Precious is gone, long live Precious II


July 19, 2006|By LAURA VOZZELLA

Reports of Precious the Skateboarding Dog's death were, as it turns out, only slightly exaggerated. This correction ran in The Sun June 7: "Because of incorrect information provided to The Sun, an article about Charles Village in Sunday's Maryland section reported that Precious the Skateboarding Dog had recently gone 'to the great skateboard in the sky.' Precious is still alive."

The Sun regretted that error until July 5, when the veteran of 1,100 parades and political rallies, two David Letterman shows and a Ladder 49 cameo really did die. (Actually, The Sun regretted it until early this week, when a reporter returning from vacation belatedly found news of the death on her voice mail.)

Precious was 147 in dog years. (That's 21 to you and me.) The mixed breed died the day after ill health forced her to bow out of all four parades she usually did on the Fourth. She left 23 outfits, 18 pairs of sunglasses, one tiara, an Army hat and a heartbroken owner, Baltimore County political activist Don Crockett. She was buried in a spot befitting a dog who worked for a string of Maryland political candidates over two decades, from then-Rep.Robert Ehrlich to his rival in the governor's race four years ago, Kathleen Kennedy Townsend: under a peach tree on Baltimore County Councilman Joe Bartenfelder's pasture.

"In 20 years, my dog only got booed one time, and that was when she walked with Kathleen, the Dundalk parade with Kathleen," Crockett said. "I looked and her and said, 'Presh, I don't know about this.' But they didn't throw nothing." Criticized in some quarters for shifting political loyalties, Crockett has a new puppy, Precious II. She's working for Martin O'Malley. Says Crockett: "New dog, new governor."

Connect the dots

A letter to the editor in the East County Times says Baltimore County Councilman Vincent Gardina made an obscene gesture to sign - wavers for state Senate candidate Craig Borne as he passed by in his car - a county car with political bumper stickers on it. True? Gardina says he never made the gesture. He admits to having one sticker on the car, for himself. (The letter alleged both Gardina and Martin O'Malley stickers.)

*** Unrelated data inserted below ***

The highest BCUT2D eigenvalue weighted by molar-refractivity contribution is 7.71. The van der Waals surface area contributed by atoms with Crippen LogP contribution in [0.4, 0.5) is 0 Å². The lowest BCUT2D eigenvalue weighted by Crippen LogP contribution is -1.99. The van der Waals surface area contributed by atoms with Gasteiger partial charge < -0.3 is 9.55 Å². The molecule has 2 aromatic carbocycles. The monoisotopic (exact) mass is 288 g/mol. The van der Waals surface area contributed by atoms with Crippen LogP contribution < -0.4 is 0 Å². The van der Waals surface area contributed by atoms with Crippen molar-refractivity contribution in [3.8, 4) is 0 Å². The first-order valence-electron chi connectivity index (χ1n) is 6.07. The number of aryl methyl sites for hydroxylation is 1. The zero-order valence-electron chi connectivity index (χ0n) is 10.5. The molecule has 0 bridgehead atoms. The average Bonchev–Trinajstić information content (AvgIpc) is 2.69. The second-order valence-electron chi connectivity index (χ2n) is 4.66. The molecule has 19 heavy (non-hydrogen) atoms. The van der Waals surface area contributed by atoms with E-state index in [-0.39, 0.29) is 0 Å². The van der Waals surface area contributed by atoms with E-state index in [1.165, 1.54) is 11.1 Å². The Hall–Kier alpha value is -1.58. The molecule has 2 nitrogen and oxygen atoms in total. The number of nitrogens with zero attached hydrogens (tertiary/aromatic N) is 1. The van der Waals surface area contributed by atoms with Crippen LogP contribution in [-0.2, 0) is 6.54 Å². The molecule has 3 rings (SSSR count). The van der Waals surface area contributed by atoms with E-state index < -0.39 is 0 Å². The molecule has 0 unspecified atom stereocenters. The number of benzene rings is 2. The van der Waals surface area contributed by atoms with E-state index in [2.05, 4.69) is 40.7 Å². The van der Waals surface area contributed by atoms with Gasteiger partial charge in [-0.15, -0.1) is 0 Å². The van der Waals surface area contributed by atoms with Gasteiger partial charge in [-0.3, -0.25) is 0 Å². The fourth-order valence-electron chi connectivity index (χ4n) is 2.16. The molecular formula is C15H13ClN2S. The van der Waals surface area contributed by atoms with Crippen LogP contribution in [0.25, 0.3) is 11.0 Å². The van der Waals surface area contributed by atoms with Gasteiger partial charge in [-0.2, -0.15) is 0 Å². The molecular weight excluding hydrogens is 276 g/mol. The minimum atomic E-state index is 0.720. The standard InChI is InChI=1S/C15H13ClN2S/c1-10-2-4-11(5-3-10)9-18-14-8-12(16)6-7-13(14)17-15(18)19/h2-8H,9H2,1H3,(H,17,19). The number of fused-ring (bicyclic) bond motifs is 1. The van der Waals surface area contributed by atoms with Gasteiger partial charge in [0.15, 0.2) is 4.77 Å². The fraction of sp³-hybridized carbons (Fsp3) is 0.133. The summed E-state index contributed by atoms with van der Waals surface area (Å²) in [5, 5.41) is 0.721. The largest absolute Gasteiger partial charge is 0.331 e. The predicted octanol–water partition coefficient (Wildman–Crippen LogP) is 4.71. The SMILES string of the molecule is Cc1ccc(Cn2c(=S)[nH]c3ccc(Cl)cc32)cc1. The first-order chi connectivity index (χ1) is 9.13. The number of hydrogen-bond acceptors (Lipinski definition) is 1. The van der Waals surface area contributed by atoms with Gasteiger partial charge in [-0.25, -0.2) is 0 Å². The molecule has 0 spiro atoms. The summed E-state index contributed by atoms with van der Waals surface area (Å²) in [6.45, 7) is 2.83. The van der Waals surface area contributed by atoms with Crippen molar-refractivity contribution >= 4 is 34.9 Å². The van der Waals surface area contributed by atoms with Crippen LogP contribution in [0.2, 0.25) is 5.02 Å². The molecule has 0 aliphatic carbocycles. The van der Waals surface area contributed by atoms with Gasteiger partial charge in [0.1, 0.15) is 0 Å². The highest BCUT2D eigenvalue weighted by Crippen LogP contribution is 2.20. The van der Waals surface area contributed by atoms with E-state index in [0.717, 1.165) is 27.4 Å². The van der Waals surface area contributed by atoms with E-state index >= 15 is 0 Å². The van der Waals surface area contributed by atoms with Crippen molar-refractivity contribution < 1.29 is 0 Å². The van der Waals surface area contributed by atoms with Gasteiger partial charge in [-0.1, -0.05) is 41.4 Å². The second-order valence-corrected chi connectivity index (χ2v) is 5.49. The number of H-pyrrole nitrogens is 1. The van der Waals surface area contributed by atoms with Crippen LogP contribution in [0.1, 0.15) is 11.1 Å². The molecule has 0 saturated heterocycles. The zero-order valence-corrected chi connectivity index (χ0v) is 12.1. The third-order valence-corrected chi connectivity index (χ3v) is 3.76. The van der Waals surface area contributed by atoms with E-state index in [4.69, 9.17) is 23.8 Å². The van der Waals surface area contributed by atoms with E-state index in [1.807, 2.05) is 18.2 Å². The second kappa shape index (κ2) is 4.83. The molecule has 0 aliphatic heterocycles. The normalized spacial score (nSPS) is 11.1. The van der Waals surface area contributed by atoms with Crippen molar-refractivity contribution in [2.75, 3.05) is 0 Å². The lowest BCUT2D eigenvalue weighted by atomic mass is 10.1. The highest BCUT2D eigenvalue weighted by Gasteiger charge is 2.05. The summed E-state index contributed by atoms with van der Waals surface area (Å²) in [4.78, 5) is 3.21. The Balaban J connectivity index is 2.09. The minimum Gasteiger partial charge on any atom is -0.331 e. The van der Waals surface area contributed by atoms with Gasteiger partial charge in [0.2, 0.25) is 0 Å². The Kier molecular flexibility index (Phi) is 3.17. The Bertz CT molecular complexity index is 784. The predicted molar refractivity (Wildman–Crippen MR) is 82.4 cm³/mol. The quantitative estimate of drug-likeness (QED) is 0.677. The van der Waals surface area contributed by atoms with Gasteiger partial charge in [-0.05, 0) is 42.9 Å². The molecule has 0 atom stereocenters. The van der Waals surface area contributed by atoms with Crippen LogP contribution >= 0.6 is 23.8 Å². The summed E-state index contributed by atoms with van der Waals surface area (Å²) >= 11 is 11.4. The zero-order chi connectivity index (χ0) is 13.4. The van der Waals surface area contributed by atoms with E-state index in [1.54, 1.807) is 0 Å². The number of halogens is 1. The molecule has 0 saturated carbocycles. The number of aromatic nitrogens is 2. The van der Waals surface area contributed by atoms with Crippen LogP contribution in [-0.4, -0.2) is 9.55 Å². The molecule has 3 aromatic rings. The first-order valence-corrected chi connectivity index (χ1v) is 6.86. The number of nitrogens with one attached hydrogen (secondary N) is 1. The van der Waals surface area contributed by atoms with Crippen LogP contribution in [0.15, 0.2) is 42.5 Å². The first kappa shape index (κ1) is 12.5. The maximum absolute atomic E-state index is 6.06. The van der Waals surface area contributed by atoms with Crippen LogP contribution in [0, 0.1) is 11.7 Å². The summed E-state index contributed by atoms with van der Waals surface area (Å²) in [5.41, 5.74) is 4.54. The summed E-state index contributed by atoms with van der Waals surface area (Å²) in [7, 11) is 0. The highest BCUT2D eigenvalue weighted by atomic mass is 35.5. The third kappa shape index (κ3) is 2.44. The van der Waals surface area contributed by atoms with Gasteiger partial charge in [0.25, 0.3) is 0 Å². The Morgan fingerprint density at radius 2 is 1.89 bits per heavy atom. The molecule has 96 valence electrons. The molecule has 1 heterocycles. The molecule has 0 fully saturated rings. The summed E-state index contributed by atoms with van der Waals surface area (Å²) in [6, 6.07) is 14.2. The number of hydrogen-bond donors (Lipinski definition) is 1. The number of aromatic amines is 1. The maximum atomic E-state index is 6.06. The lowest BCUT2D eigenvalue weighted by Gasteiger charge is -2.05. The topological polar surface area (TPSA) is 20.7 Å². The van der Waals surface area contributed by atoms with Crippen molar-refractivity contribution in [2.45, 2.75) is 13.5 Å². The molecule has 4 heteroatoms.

Gardina said he has removed the sticker. ... Ehrlich's new TV ad features a newspaper headline from Jan. 20, 2005: "Ehrlich Plan ...Record Increase for Public Education." The article was written by The Sun's David Nitkin. Does this mean the ban is off? ... Martin O'Malley ran into a once and, maybe, future police chief at a Police Athletic League center in Northeast Baltimore yesterday. The mayor was asked to autograph the wall beneath his picture, The Sun's Doug Donovan reports. After doing so, he looked up and saw that the picture showed him with Kevin Clark, the fired police chief who is suing to get his job back and had a victory recently with the state's second-highest court. "Clark," O'Malley observed, running his

A Democrat working for - wait for it - Democrats

Michael Steele's Senate campaign is raising issues about a new Web site, It shows a picture of the lieutenant governor waving with President Bush above the words: "The photo Steele forgot to post." The campaign points out that the site, paid for by the state Democratic Party,was designed by the same who guy did work for Senate candidate Ben Cardin. The political Web man in question? Ranald Stearns of the Chicago firm ArticulatedMan. Arthur Harris, a spokesman for the Maryland Democratic Party, says there was "no ethical problem" with using the same vendor, though they did not realize they had done so. "There is absolutely no collusion," he said. "They made a sales call to us over the winter. ...He's a mainstream Democratic Web vendor,who has 20, 30 clients. And he does a great job."But Steele campaign spokesman Doug Heyecalls it proof that Cardin and the state party arein cahoots: "It appears to be coordination withthe state party. They are clearly doing this at theexpense of other [Democratic] candidates who are serious about their election."

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